Write out test cases with the Jira story editor, a native feature that enables you to add formatted text and include a variety of attachments. Basically, the Jira editor has everything you need to write a solid manual test case.
Track test cases, execution
After you detail test cases and requirements, you can track the execution results. One method is to create Jira tasks within the bug or story so that they are automatically linked. Add a summary title that starts with Test or another term that identifies it as a test case to development team members. Assign the task to a QA lead, team member or even generic QA user.
Alternatively, use Jira's Labels or Components fields to identify test case tasks. Both are visible on the Jira board views and are easy to locate. The task description can include the test case objective, steps and expected results. Automatic links to the bug or story mean that the test case remains attached to the story indefinitely.
All work products in Jira are traceable: enhancements, bugs, tasks and epics. Traceability is important when you must pass regulatory standards or when you want to ensure the software development process is followed. Additionally, traceability helps you find documentation, test cases or information on a particular work product quickly. When you use Jira for test management, you can use traceability to map test cases to each requirement, but it is useful across the entire software development cycle.
Jira enables users to link work products together, but it's more difficult to find them after the main story or epic is done and removed from the board view. You can search the archive, find completed work and then go through each link to find the object you need. As you've probably experienced with other tools, that is a time-consuming process.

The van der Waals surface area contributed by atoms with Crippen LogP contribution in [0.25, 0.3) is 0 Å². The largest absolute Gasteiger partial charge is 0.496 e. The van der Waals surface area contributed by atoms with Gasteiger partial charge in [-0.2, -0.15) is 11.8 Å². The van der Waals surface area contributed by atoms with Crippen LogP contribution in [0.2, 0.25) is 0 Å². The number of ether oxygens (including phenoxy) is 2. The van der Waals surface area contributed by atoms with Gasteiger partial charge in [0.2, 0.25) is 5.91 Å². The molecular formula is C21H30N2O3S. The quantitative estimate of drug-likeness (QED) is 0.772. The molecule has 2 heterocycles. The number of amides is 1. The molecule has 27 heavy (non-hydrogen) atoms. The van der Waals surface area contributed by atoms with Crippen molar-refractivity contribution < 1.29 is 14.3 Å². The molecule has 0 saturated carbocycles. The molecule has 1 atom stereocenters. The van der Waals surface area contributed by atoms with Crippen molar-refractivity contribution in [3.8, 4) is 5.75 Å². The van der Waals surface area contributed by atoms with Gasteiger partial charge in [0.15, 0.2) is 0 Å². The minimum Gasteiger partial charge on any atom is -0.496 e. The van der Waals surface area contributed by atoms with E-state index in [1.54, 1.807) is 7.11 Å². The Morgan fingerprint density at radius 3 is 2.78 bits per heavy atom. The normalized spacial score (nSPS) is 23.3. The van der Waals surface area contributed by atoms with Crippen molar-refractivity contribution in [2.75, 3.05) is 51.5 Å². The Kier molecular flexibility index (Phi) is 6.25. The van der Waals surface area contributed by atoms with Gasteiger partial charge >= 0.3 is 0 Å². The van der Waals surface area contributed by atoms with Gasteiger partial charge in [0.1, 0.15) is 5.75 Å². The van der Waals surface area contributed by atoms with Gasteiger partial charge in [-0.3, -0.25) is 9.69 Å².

If you map test cases in an epic, the test epic could become the traceability epic as well. With this setup, you can link all work items in the epic via the test cases and prove traceability across the full development cycle.
Test case storage, maintenance
You have two choices to store and maintain test cases for execution. You can continuously create new test cases on each work item, with the latest design change becoming the master. Or, if you link back to the original work item, you can either store all the test task stories in a separate column or archive them to make them searchable.
Teams derive test cases from product documentation. It's a waste to simply trash these valuable documents when each story is completed on the board. Figure out a way to archive test cases to make them easy to find and maintain.
You could create a matrix with a skeletal outline of story numbers that hold significant or high-priority tests that must be retained. Perhaps either an epic or task could link and prioritize test cases. Your work item of choice will hold the test cases in a central, easily accessible location. The work item remains in an in-progress state in the board column of your choosing and would never be marked as completed or done.